Lilith is a about a mysterious young woman in an elite sanitarium in Maryland, who seems to weave a magical spell all around her. A restless, but sincere young man with an equally obscure past is seemingly drawn into her web. As time passes, their relationship deepens and intensifies, and the differences between them begin to blur, leading to a shocking, but oddly logical conclusion.Written by
Rhea Worrell <firstname.lastname@example.org>
When Stephen is clinging to the rocks his eyeglasses disappear then reappear. See more »
You see, I don't really think Lilith is unhappy. Most of the patients are. But I don't think she is. She's got some, um, uh, I don't know, she's got a kind of a...
What was the word?
"Rapture"? That's a very good word for it.
Yes, it is a very good word. In Shakespeare's time it *meant* madness. As the words "ecstasy" and "innocence" often did. I think all of us here are concerned with rapture in some way. And when a man devotes himself to studying the nature of rapture, he ...
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This forgotten, totally under-appreciated film from 1964 is very powerful (I believe it was Robert Rossen's last film). Strangely hypnotic and frightening in a very subtle way, this showed Beatty three years before B&C showing the potential he had in Splendor in the Grass. He also met Gene Hackman while making this and later cast him as his brother in B&C which launched Hackman.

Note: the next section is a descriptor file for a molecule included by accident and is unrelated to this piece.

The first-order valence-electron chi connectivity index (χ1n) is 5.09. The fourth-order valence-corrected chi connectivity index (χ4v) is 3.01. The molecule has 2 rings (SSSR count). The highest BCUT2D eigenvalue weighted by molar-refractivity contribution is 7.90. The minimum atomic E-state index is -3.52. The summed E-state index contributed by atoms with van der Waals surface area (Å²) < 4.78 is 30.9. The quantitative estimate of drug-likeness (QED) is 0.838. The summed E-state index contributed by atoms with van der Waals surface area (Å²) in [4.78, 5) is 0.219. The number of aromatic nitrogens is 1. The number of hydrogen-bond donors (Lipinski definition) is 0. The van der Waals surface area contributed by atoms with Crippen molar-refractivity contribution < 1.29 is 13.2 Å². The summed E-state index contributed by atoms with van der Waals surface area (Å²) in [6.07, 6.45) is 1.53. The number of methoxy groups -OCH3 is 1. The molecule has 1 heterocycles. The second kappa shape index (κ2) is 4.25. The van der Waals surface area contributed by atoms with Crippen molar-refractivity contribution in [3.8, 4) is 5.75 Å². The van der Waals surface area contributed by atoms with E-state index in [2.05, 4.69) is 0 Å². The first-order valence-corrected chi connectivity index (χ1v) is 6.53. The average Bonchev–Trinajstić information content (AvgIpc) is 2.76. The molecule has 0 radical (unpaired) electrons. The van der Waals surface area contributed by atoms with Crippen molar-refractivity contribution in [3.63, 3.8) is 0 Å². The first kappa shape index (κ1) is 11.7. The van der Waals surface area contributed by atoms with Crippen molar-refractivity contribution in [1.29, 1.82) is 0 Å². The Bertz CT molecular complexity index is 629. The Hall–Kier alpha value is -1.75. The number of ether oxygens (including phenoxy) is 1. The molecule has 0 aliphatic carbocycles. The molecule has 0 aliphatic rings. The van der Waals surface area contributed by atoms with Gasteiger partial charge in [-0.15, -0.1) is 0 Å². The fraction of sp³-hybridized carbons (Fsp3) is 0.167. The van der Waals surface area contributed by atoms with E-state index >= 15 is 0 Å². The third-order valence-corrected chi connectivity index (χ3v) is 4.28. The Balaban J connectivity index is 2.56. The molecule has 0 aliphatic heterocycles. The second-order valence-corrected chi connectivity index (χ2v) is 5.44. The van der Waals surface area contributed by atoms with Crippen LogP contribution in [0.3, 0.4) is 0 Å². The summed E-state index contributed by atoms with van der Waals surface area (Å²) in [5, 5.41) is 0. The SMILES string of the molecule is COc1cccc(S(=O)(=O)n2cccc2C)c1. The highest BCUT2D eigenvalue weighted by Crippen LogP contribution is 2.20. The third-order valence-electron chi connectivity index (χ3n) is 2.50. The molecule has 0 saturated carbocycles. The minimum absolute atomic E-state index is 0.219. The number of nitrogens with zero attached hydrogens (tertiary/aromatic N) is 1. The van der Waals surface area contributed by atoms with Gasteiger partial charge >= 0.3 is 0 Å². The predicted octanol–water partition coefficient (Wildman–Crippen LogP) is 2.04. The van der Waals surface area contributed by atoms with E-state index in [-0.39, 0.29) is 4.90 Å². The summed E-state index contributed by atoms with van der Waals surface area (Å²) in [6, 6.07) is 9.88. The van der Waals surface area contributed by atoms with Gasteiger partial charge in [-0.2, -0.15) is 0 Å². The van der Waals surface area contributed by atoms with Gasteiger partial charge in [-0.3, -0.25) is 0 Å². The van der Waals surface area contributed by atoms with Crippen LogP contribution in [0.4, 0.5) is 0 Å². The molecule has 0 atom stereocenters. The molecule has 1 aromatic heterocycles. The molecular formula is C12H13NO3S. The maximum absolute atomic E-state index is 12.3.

There is also a splendid performance from Peter Fonda, of all people. As Hackman's wife, Jessica Walter showed how amazing she was at a relatively young age and just never got the right parts in decent films. You'll also see a young Rene Auberjenois and Olympia Dukakis in a bit part. I hope more people look into this devastating piece on mental illness.
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